“ANOTHER glorious array of items from our railway heritage with many record prices,” was Ian Wright’s verdict after Sheffield Railwayana Auctions' (no buyer's premium) specialist March 13 sale, and certainly a sale total of £427,000 with only 16 of the 550 lots unsold would be the envy of most auctioneers, some of whom must be wondering if the railwayana market is ever going to run out of steam.
Predictably, the overall success of the collector-driven day was nameplates. Best sellers were Bibby Line, from a Merchant Navy Class loco built in 1945, which took a top-estimate £28,200; MacLeod of MacLeod, from an LNER Class K-4 built in 1938 which went above hopes at £21,000 and The Northamptonshire Regiment, a Royal Scot class plate carried by the LMS Class 6P locomotive built in 1927.
These steam-age stars haul other prices up with them. At Sheffield the the nameplate and badge from the Royal Inniskilling Fusilier, a British Railways Type 4 diesel built in 1962 went well over expectations at £10.800.
Smokebox numberplates, only ever used by British Railways, and, not too long ago an esoteric delight for collectors on budgets, are bringing huge money – led here by No 46120, ex-Royal Inniskilling Fusilier, which went over estimate at £3100.
Such items – like station totems, which at Sheffield saw such bids as £7000 for one from York; £3800 for the Midlands Railways station Menston and £3500 for Heckmondwike – are hardly likely to come over the counter at the average dealer’s shop. Of more interest to non-specialist dealers were prices in the lower regions. “Interestingly, the average price per non-nameplate was £540, the second-highest figure ever at our sales,” said Ian Wright.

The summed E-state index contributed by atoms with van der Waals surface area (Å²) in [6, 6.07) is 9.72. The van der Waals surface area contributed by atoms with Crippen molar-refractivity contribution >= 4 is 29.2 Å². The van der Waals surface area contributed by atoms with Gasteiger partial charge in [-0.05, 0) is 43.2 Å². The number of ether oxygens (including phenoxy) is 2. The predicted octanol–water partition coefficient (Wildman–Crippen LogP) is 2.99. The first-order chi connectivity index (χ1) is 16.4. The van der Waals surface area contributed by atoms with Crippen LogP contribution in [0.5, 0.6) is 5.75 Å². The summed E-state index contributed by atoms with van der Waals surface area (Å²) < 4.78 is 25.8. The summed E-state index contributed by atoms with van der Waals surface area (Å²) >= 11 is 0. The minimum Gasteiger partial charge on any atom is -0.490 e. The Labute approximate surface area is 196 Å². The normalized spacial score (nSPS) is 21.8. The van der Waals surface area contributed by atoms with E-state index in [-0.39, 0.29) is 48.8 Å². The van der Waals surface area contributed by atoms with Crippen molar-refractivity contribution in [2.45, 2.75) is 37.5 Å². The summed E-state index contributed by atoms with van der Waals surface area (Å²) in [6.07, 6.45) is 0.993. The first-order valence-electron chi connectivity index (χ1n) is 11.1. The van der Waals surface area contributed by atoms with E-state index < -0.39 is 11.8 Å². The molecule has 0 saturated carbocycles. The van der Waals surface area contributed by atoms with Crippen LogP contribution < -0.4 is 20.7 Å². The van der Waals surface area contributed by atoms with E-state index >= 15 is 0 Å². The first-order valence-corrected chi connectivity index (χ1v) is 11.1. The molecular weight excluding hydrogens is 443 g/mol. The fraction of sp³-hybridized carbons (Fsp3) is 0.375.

So dealers should, perhaps, be on the look-out for smaller items. For instance, a large key-wind pocket watch made for the Somerset & Dorset Railway between 1862 and 1875 doubled expectations to take £3100, and another early pocket watch with brass movement made by Wm Ellery. Fattorini, Bedford, Waltham Mass., for the Brecon & Merthyr Railway took £1100.
Railway connections put a well-known premium on posters – here an LNER example for Dovercourt Bay and Terence Cuneo’s On Early Shift each took £1300 – and even old armchairs can be prized. One offered here from the Pullman Car Company, in fine original condition and upholstered in what Mr Wright believed was the original brown fabric, sold at £2200.
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